They called him, uh...

Jesse. Jesse somethin'.

Not Jesse Hill?

Yes, that is it.

I'll tell you somethin'
about it: he was mad.

Seemed like an awful
nice young fella. Awful quiet.

But mad.

Now, this could
lead to trouble, Doc.

You see, Jesse backed
off from Crego once.

I'm afraid he might
go lookin' for him now.

Well, then you
better go find him fast.

'Cause he didn't look to
me like he'd have a chance

against a man like Crego.

He wouldn't.

( tense theme playing)

DILLON: Well, he's not in there.

Not at the Texas Pail either.

I looked all up and
down Bridge Street.

He ain't over there.

Maybe he left town, Mr. Dillon.

Well, I hope so.

We haven't looked
every place yet, Chester.

Somebody said he had a
room over at the Dodge House.

Pretty fancy for a line-rider.

Yeah, but you know
how them fellas are:

They come town, spend six
months pay on a three-day spree.

They always do.

Ah, we checked the Dodge House.

Beats me how them
fellas will come to town

and just throw away
every cent they own.

Yeah, they can't spend
it out on the prairie.

Well, I know, but you'd
think they'd save a little.

When was the last time
you were in the bank?

Well, I keep my money
in my sock, Mr. Dillon.

Safer.

JESSE: Crego, you murdered him.

CREGO: Go ahead, draw!

C'mon.

JESSE: Help!

All right, Crego.
Put the gun away.

Sure, marshal.

This fella, he
tried to shoot me.

Now, you saw him.

He's dead, Mr. Dillon.

Crego.

That was easy
for you, wasn't it?

He shouldn't have
tried it, marshal.

I told him not to.

You're lying. I heard
what you told him.

Well, what difference
does it make?

He drew first, then I
shot him in self-defense.

Yeah.

You know that man
you killed this afternoon

was Jesse Hill's friend?

Oh, he was tellin'
me about that.

Uh-huh, but you didn't
know about it before.

You didn't talk him into drawing

just to work
Jesse up to a fight.

Marshal, they was
a couple of bums.

And what about that
man out on the prairie?

Was he a bum too?

What man?

That one that was lying
wrapped in his blankets

when you shot him.

(chuckles)

Marshal, I don't know
what you're talkin' about.

Crego.

How long have you
been killin' people?

Well, I killed my
first man... I was 18.

Fella, he tried to
knife me so I shot him.

Let me tell you
somethin' else, marshal.

I ain't wanted by
the law nowhere.

Nowhere at all.

You ever go up against a
man who could handle a gun?

What do you mean?

You will someday.

Will I, marshal?

Ain't there nothin' you can
do about him, Mr. Dillon?

Well, there's one
thing, Chester:

Somethin' I never done before.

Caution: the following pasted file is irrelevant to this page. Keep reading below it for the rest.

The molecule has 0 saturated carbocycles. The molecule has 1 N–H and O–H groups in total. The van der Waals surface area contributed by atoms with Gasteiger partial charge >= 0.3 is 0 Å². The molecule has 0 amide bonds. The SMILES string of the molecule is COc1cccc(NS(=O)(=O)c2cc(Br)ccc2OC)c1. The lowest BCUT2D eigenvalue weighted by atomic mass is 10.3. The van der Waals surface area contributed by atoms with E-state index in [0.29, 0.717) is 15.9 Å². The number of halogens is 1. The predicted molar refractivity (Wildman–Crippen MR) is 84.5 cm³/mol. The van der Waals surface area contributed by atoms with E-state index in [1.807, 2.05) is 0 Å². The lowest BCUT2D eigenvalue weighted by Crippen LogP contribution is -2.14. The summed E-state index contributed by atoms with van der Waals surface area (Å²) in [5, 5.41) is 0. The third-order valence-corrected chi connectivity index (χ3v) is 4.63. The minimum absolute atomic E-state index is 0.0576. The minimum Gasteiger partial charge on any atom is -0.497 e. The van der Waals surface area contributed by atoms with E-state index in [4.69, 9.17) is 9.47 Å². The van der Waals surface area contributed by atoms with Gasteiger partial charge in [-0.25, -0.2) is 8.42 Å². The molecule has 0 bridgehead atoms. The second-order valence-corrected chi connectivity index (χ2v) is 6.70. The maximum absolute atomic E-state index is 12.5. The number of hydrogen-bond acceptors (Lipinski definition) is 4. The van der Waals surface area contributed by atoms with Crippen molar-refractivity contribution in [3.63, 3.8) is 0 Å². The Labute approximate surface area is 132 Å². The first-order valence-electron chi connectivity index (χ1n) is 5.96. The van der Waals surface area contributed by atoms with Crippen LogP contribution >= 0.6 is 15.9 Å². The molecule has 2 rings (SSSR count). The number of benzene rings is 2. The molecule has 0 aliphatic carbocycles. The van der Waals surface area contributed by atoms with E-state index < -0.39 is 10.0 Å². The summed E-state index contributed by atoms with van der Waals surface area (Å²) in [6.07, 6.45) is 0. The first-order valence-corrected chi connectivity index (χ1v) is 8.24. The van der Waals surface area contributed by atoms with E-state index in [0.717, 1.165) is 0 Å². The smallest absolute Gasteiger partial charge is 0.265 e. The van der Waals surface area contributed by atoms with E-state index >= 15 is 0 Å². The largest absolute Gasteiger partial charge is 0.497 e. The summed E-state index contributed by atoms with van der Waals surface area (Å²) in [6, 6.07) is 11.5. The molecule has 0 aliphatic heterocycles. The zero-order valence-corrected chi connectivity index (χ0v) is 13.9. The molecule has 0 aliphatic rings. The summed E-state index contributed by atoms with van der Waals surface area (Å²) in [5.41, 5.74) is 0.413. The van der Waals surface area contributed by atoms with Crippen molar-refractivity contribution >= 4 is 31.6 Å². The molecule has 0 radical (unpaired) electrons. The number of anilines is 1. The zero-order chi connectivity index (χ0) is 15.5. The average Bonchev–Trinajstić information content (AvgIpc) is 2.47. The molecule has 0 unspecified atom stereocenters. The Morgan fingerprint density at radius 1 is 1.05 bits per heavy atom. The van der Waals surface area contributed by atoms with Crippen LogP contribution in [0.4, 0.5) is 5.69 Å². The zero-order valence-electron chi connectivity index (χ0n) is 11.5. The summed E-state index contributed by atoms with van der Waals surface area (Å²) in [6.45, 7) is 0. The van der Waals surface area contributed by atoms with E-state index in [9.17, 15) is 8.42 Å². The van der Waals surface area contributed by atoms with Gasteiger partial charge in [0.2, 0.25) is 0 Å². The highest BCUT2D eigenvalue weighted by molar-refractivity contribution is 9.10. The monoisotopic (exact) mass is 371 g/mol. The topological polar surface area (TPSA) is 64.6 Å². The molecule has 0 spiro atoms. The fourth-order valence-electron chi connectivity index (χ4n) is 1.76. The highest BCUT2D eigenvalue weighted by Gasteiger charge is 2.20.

Somethin' I never
thought I'd have to do.

But if it works, then
I save some lives.

( dramatic theme playing)

(honky-tonk music
playing on piano)

He's still there.

Braggin' how he's
already killed two men

since he's been in Dodge.

Well, he'll go on killi"
unless he's stopped.

Yeah, just like one
of them hound dogs

who gets that taste
of blood in their mouth

and just goes crazy, ain't he?

That's just exactly
what he is, Chester.

Are you gonna
take him, Mr. Dillon?

If I could hold him on it.

Well, what are you gonna do?

You'll see.

Anything you want
me to do, Mr. Dillon?

Yeah, there is
one thing, Chester.

What?

You stand just inside the door

and you keep your eyes on Crego.

Is that all?

Well, that's all I
can tell you for now.

(sighs)

I don't know how this
thing's gonna turn out, myself.

You just keep your eyes on him.

CREGO: This wrangler
walked into the bar,

pounded on the
table like that...

DILLON: Crego.

(piano music stops)

What do you want now, marshal?

I've been thinki"
about you, Crego.

I decided you're
not fit to live.

Marshal, you got nothin' on me.

I killed those two
men in self-defense.

Sure. There ain't no court

in the world that'd convict me.

I'm an innocent man.

I'm not talkin'
about hangin' you.

Well, what are
you talking about?

Crego,

I'm goin' out in the street,

and I'm gonna wait for you.

What for?

I'm gonna kill you.

I ain't gonna
fight you, marshal.

Yes, you are.

Marshal, why
can't we be friends?

You know we can run
everything here, just you and me?

In the street, Crego.

Marshal,

you're a lawman.

I'm doin' this one on my own.

Marshal, I'll leave town.

I'll leave Dodge right now.

Your killin' days
are over, Crego.

This time you're gonna die.

I ain't gonna fight you.

Takin' off my gun right now.

Now, marshal, you can't
shoot an unarmed man.

That's not gonna
save you, Crego.

You put that gun back on,
and you come out in the street.

I'm gonna give
you just one minute,

and then I'm comin'
back in after you.

And armed or unarmed,

I'm gonna kill you.

Mr. Dillon!

( melancholy theme playing)

You had to do it, Mr. Dillon.
There's no other way.

He would've shot
you right in the back.

Yeah, I figured
he would, Chester.

Thanks a lot for
lettin' me know.

Is that what you
wanted me to do?

That was it.

Well... Well, what if I hadn't?

Well, then he would've
killed another man.

Oh, I... feel kinda sick.

You did fine, Chester.

Just fine.

( dramatic theme playing)

( upbeat Western theme playing)